The obsession for popularity that has overridden the pursuit of U.S. national interests. And it doesn’t even bring popularity!

The obsession to prove that America is no longer an “imperialist bully” that has made the Obama Administration act as if the United States is and should be a pitiful helpless giant. And that includes its behavior toward such false friends as the Turkish regime and Pakistan.

The obsession to show that he feels those who hate America have a real justification for doing so that has led to a U.S government to coddle its enemies.

The obsession with “soft power” that cannot avoid hard realities. You can’t prove to people who want to destroy you that you are on their side.

The obsession in believing that there must be something wrong with any non-European country that wants to ally with America which has led to indifference toward real allies’ needs.

Digression: I keep thinking this approach parallels the Obama side’s arguing that any Hispanic, African-American, or woman who doesn’t support Obama has something seriously wrong with them, a traitor to their group. In the same manner, there almost seems to be a subconscious belief that any non-European government that isn’t radical or at least anti-American is not really authentic. Or that those really moderate Muslims in the West are not legitimate and should be ignored in their efforts and warnings.

I find this sentence of Clinton’s to be particularly annoying:

“If Turkey says it, if King Abdullah says it, if other people say it, there is no way the Assad regime can ignore it.”

What nonsense! Turkey and other local countries are saying it and of course the Assad regime is ignoring it! And the current Turkish regime is no friend of the United States. It is an ally of Iran and of the Muslim Brotherhood. It wants an Islamist, anti-American regime in Syria—of course, one that is friendly with the Turkish Islamists who are now arresting every military officer in sight.

And why didn’t Clinton mention Saudi Arabia? That’s another insult to that kingdom which has put up with so much abuse from the Obama Administration despite being a critical ally? We know a lot of things the Saudis do, at home and abroad, that we don’t like. But on Syria their policy has been better than Obama’s. They’ve recalled their ambassador from Damascus, something Obama refuses to do. Oh, and Assad hasn’t listened. Maybe that’s why Hillary Clinton didn’t mention them.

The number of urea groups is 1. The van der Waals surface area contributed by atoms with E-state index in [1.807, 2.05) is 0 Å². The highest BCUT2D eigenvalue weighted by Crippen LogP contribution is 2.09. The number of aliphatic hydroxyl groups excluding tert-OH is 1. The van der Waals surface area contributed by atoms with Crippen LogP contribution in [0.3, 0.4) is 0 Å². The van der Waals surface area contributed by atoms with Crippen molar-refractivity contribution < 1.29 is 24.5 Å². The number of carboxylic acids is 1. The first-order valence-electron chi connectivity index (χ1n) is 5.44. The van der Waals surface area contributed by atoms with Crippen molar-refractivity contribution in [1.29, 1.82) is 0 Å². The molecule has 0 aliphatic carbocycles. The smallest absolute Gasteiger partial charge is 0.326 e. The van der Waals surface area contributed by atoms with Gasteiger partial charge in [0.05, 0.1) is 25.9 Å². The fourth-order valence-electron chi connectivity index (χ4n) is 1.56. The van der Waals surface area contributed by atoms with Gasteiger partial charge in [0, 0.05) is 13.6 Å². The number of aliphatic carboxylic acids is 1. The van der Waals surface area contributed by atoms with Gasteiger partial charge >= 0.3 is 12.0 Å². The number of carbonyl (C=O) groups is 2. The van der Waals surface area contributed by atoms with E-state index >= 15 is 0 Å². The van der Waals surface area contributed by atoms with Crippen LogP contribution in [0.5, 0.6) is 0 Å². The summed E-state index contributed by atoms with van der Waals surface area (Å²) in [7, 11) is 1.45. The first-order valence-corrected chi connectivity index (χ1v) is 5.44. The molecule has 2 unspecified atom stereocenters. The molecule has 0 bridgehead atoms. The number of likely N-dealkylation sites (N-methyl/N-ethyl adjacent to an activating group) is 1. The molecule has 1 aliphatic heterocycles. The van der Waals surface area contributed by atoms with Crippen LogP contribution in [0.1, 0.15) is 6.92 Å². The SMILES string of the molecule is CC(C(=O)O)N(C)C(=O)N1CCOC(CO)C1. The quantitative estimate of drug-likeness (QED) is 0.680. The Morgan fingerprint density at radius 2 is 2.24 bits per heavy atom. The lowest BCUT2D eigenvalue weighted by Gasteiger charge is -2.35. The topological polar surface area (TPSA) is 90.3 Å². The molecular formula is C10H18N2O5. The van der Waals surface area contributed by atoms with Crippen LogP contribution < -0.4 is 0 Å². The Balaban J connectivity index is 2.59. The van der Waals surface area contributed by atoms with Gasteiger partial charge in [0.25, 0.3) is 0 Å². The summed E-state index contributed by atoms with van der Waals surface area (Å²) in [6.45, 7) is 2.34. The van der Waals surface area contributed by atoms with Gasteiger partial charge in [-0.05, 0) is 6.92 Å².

The problem of the Obama Administration’s foreign policy is not essentially related to partisan politics or liberals versus conservatives. Obama foreign policy is profoundly at odds strategically and philosophically with pretty much every presidential predecessor for more than six decades. It has abandoned the most basic principles of diplomacy, which is why it keeps making obvious, dangerous, and absurd errors.

If people who actually know about the Middle East, for example, were allowed to write in the mass media, the Obama Administration’s foreign policy would be torn to pieces every day. Many people in the foreign policy establishment know this. In defense of U.S. interests they should start speaking out.

Barry Rubin is director of the Global Research in International Affairs (GLORIA) Center, editor of the Middle East Review of International Affairs (MERIA) Journal, and Middle East editor and a featured columnist at PajamasMedia His latest books are The Israel-Arab Reader (seventh edition), The Long War for Freedom: The Arab Struggle for Democracy in the Middle East (Wiley), and The Truth About Syria (Palgrave-Macmillan). The website of the GLORIA Center is His articles published originally in places other than PajamasMedia can be found at